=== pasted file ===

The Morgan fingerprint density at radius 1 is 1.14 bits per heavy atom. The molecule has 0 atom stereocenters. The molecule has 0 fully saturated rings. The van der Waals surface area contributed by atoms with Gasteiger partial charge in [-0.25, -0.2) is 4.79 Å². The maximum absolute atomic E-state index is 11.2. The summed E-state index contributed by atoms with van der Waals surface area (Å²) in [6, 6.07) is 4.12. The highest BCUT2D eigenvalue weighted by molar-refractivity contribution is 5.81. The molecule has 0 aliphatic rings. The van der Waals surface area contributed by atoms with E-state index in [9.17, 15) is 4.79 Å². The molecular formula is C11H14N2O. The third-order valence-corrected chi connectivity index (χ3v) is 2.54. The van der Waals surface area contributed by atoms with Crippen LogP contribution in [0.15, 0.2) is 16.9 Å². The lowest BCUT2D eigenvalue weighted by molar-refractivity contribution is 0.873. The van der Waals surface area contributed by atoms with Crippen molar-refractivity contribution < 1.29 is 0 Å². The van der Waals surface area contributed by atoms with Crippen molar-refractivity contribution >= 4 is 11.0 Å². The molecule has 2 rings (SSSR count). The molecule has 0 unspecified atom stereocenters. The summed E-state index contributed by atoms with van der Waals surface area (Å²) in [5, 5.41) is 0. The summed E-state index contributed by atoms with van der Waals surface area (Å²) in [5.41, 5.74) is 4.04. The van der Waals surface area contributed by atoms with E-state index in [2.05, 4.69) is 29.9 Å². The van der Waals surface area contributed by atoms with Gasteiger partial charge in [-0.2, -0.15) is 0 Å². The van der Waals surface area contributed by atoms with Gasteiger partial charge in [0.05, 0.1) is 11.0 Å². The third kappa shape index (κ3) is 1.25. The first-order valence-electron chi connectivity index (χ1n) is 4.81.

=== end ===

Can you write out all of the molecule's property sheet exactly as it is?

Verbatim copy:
The Morgan fingerprint density at radius 1 is 1.14 bits per heavy atom. The molecule has 0 atom stereocenters. The molecule has 0 fully saturated rings. The van der Waals surface area contributed by atoms with Gasteiger partial charge in [-0.25, -0.2) is 4.79 Å². The maximum absolute atomic E-state index is 11.2. The summed E-state index contributed by atoms with van der Waals surface area (Å²) in [6, 6.07) is 4.12. The highest BCUT2D eigenvalue weighted by molar-refractivity contribution is 5.81. The molecule has 0 aliphatic rings. The van der Waals surface area contributed by atoms with E-state index in [9.17, 15) is 4.79 Å². The molecular formula is C11H14N2O. The third-order valence-corrected chi connectivity index (χ3v) is 2.54. The van der Waals surface area contributed by atoms with Crippen LogP contribution in [0.15, 0.2) is 16.9 Å². The lowest BCUT2D eigenvalue weighted by molar-refractivity contribution is 0.873. The van der Waals surface area contributed by atoms with Crippen molar-refractivity contribution < 1.29 is 0 Å². The van der Waals surface area contributed by atoms with Crippen molar-refractivity contribution >= 4 is 11.0 Å². The molecule has 2 rings (SSSR count). The molecule has 0 unspecified atom stereocenters. The summed E-state index contributed by atoms with van der Waals surface area (Å²) in [5, 5.41) is 0. The summed E-state index contributed by atoms with van der Waals surface area (Å²) in [5.41, 5.74) is 4.04. The van der Waals surface area contributed by atoms with E-state index in [2.05, 4.69) is 29.9 Å². The van der Waals surface area contributed by atoms with Gasteiger partial charge in [-0.2, -0.15) is 0 Å². The van der Waals surface area contributed by atoms with Gasteiger partial charge in [0.05, 0.1) is 11.0 Å². The third kappa shape index (κ3) is 1.25. The first-order valence-electron chi connectivity index (χ1n) is 4.81.